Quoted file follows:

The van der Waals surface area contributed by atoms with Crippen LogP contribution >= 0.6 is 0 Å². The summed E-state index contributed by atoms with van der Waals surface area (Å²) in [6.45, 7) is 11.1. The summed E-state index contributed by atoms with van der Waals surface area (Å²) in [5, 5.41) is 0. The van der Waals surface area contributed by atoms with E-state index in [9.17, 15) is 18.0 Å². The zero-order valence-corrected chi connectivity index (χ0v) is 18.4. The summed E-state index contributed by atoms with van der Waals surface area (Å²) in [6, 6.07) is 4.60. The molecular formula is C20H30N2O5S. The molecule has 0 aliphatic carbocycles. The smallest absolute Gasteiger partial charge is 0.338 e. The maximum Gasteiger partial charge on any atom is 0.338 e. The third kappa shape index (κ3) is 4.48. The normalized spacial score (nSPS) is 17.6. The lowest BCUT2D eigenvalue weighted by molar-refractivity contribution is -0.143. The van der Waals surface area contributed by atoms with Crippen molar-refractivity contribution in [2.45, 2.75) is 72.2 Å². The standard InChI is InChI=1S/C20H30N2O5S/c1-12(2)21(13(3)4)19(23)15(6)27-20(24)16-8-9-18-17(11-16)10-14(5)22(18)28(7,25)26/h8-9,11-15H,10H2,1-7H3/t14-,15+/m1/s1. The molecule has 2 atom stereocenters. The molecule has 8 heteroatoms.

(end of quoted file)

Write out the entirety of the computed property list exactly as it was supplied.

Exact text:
The van der Waals surface area contributed by atoms with Crippen LogP contribution >= 0.6 is 0 Å². The summed E-state index contributed by atoms with van der Waals surface area (Å²) in [6.45, 7) is 11.1. The summed E-state index contributed by atoms with van der Waals surface area (Å²) in [5, 5.41) is 0. The van der Waals surface area contributed by atoms with E-state index in [9.17, 15) is 18.0 Å². The zero-order valence-corrected chi connectivity index (χ0v) is 18.4. The summed E-state index contributed by atoms with van der Waals surface area (Å²) in [6, 6.07) is 4.60. The molecular formula is C20H30N2O5S. The molecule has 0 aliphatic carbocycles. The smallest absolute Gasteiger partial charge is 0.338 e. The maximum Gasteiger partial charge on any atom is 0.338 e. The third kappa shape index (κ3) is 4.48. The normalized spacial score (nSPS) is 17.6. The lowest BCUT2D eigenvalue weighted by molar-refractivity contribution is -0.143. The van der Waals surface area contributed by atoms with Crippen molar-refractivity contribution in [2.45, 2.75) is 72.2 Å². The standard InChI is InChI=1S/C20H30N2O5S/c1-12(2)21(13(3)4)19(23)15(6)27-20(24)16-8-9-18-17(11-16)10-14(5)22(18)28(7,25)26/h8-9,11-15H,10H2,1-7H3/t14-,15+/m1/s1. The molecule has 2 atom stereocenters. The molecule has 8 heteroatoms.